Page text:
Even as the federal government struggles both to test Americans and develop coherent messaging about the risks and severity of COVID-19, or, the coronavirus, local healthcare officials have been publishing details about potential symptoms and recommendations for both seeking medical care and navigating public spaces.
Howard Brown Health Medical Director Cori Blum, MD, said that is important for people to speak with a healthcare provider about their symptoms prior to visiting an emergency department or doctor's officewhere they could potentially transmit the infection to other patients, providers or staff.
"If people have a primary-care provider, that would be the most appropriate person to call," said Blum. "If they don't have a primary care provider, they are welcome to call Howard Brown, at our main number, and speak to nurse who can give them guidance."
Blum also noted that those in the City of Chicago can phone Chicago Department of Public Health with initial concerns.
"If they don't have a specific way to get this triage information, then they can also call the city's hotline," she said. "What we're doing with the phone triage is trying to sort out, 'Is this a person with severe respiratory illness, which would require more care, or testing for coronavirus?' In that case, we would make sure that they got the care they need. If someone was not having severe symptoms, had a mild illness or an illness that could be managed at home, then we would rather have folks with mild illness or respiratory symptoms stay away from large gatherings or public places."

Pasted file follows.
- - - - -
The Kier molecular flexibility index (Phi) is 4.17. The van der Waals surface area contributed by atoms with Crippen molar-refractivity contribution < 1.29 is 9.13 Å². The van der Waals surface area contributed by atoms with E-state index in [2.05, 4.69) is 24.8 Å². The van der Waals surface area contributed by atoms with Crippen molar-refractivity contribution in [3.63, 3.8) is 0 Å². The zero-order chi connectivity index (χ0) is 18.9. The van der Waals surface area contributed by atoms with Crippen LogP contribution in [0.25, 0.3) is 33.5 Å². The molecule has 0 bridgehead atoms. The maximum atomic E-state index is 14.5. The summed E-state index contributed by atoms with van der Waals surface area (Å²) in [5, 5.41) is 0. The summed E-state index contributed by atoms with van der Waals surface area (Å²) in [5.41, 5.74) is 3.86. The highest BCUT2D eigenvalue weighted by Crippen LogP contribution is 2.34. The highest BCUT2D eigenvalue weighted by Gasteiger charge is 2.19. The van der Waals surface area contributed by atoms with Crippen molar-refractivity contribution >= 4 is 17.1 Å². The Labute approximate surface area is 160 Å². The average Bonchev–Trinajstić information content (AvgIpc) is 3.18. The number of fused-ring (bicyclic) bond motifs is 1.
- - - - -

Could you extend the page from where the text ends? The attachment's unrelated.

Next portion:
On March 12, Illinois Gov. JB Pritzker announced directives mandating cancellation of public events with over 1,000 participants and recommending cancellation for events with over 250 persons, among other precautions.
Symptoms of coronavirus include fever, dry cough, shortness of breath and severe fatigue. Persons with those symptoms should contact a provider especially if they've traveled someplace impacted by COVID-19, or have been in contact with someone who has the virus or traveled to an affected area or region. Seniors, persons with compromised immune systems and respiratory problems should be especially cautious about coronavirus.
An open letter from more than 100 organizations published March 11 remarked that the LGBT population is inherently vulnerable in the face of COVID-19 for myriad reasons, among them higher rates of tobacco use; higher rates of HIV and cancer; and higher rates of having experienced discrimination from healthcare providers, which ultimately lead to more fraught relationships with medical personnel. That latter problem is especially an issue for LGBT seniors. Howard Brown Health was among the signatories of the March 11 letter.
Her organization is one of several providers that have formed a coalition to form a strong local response to COVID-19. Howard Brown Health also has protocols in place should an unknowing client present with coronavirus symptoms and require transfer to an emergency department for testing.
"We are in communication with other health systems and Chicago Department of Public Health to make sure that we're up to date on the latest information, so that we can provide as much care and protection as we can for our community," Blum said.
Chicago Department of Public Health's information line is 312-746-4835.
The City of Chicago's COVID-19 resource page is at https://www.chicago.gov/city/en/depts/cdph/provdrs/health_protection_and_response/svcs/2019-novel-coronavirus2019-ncov-.html.
Howard Brown Health's COVID-19 FAQ is at https://howardbrown.org/coronavirus-faq/.
The open letter from LGBT-rights organizations is at www.windycitymediagroup.com/lgbt/Open-letter-about-Coronavirus-and-the-LGBTQ-communities/68136.html .